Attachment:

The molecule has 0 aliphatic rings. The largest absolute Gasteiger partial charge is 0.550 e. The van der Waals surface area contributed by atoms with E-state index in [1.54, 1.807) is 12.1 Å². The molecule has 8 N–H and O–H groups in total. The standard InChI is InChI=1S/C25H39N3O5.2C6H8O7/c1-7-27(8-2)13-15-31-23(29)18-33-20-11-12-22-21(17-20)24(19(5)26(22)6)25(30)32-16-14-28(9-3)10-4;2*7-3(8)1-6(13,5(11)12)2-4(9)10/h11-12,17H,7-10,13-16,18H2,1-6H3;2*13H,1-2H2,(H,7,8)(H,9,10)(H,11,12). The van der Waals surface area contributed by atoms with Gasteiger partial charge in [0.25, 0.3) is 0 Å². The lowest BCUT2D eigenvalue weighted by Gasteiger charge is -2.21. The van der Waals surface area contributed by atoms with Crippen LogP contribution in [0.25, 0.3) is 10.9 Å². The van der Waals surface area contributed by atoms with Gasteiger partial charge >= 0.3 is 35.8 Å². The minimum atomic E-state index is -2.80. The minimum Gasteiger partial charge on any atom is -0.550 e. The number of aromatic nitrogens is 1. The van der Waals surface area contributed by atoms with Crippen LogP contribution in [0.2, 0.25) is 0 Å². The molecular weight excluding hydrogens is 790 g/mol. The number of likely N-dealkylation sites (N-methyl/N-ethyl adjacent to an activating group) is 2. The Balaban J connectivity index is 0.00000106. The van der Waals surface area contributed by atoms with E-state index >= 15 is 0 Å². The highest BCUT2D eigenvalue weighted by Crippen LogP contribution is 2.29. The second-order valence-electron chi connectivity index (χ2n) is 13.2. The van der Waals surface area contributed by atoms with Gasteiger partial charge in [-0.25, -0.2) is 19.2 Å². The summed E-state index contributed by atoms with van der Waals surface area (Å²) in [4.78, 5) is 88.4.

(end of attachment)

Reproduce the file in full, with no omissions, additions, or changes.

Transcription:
The molecule has 0 aliphatic rings. The largest absolute Gasteiger partial charge is 0.550 e. The van der Waals surface area contributed by atoms with E-state index in [1.54, 1.807) is 12.1 Å². The molecule has 8 N–H and O–H groups in total. The standard InChI is InChI=1S/C25H39N3O5.2C6H8O7/c1-7-27(8-2)13-15-31-23(29)18-33-20-11-12-22-21(17-20)24(19(5)26(22)6)25(30)32-16-14-28(9-3)10-4;2*7-3(8)1-6(13,5(11)12)2-4(9)10/h11-12,17H,7-10,13-16,18H2,1-6H3;2*13H,1-2H2,(H,7,8)(H,9,10)(H,11,12). The van der Waals surface area contributed by atoms with Gasteiger partial charge in [0.25, 0.3) is 0 Å². The lowest BCUT2D eigenvalue weighted by Gasteiger charge is -2.21. The van der Waals surface area contributed by atoms with Crippen LogP contribution in [0.25, 0.3) is 10.9 Å². The van der Waals surface area contributed by atoms with Gasteiger partial charge >= 0.3 is 35.8 Å². The minimum atomic E-state index is -2.80. The minimum Gasteiger partial charge on any atom is -0.550 e. The number of aromatic nitrogens is 1. The van der Waals surface area contributed by atoms with Crippen LogP contribution in [0.2, 0.25) is 0 Å². The molecular weight excluding hydrogens is 790 g/mol. The number of likely N-dealkylation sites (N-methyl/N-ethyl adjacent to an activating group) is 2. The Balaban J connectivity index is 0.00000106. The van der Waals surface area contributed by atoms with E-state index >= 15 is 0 Å². The highest BCUT2D eigenvalue weighted by Crippen LogP contribution is 2.29. The second-order valence-electron chi connectivity index (χ2n) is 13.2. The van der Waals surface area contributed by atoms with Gasteiger partial charge in [-0.25, -0.2) is 19.2 Å². The summed E-state index contributed by atoms with van der Waals surface area (Å²) in [4.78, 5) is 88.4.